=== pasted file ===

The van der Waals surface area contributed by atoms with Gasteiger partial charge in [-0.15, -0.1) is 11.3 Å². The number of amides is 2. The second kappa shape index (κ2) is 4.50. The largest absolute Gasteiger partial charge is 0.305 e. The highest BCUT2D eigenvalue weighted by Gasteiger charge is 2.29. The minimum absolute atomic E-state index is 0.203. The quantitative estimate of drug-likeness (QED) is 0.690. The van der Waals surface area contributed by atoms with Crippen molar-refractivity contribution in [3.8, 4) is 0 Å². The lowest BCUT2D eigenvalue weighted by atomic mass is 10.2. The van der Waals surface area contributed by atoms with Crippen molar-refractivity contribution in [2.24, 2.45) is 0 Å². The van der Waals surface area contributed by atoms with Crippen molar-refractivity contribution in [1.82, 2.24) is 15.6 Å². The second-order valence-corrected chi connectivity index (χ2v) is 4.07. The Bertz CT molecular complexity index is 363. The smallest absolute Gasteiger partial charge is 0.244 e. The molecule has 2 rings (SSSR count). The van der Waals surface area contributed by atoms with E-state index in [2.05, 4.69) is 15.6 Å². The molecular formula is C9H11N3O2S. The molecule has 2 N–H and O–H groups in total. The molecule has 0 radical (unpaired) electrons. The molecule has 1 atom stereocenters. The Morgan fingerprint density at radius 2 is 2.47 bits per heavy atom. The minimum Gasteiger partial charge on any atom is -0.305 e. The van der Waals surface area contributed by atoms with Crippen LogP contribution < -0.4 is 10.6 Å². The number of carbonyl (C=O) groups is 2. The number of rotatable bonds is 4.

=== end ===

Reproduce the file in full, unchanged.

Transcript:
The van der Waals surface area contributed by atoms with Gasteiger partial charge in [-0.15, -0.1) is 11.3 Å². The number of amides is 2. The second kappa shape index (κ2) is 4.50. The largest absolute Gasteiger partial charge is 0.305 e. The highest BCUT2D eigenvalue weighted by Gasteiger charge is 2.29. The minimum absolute atomic E-state index is 0.203. The quantitative estimate of drug-likeness (QED) is 0.690. The van der Waals surface area contributed by atoms with Crippen molar-refractivity contribution in [3.8, 4) is 0 Å². The lowest BCUT2D eigenvalue weighted by atomic mass is 10.2. The van der Waals surface area contributed by atoms with Crippen molar-refractivity contribution in [2.24, 2.45) is 0 Å². The van der Waals surface area contributed by atoms with Crippen molar-refractivity contribution in [1.82, 2.24) is 15.6 Å². The second-order valence-corrected chi connectivity index (χ2v) is 4.07. The Bertz CT molecular complexity index is 363. The smallest absolute Gasteiger partial charge is 0.244 e. The molecule has 2 rings (SSSR count). The van der Waals surface area contributed by atoms with E-state index in [2.05, 4.69) is 15.6 Å². The molecular formula is C9H11N3O2S. The molecule has 2 N–H and O–H groups in total. The molecule has 0 radical (unpaired) electrons. The molecule has 1 atom stereocenters. The Morgan fingerprint density at radius 2 is 2.47 bits per heavy atom. The minimum Gasteiger partial charge on any atom is -0.305 e. The van der Waals surface area contributed by atoms with Crippen LogP contribution < -0.4 is 10.6 Å². The number of carbonyl (C=O) groups is 2. The number of rotatable bonds is 4.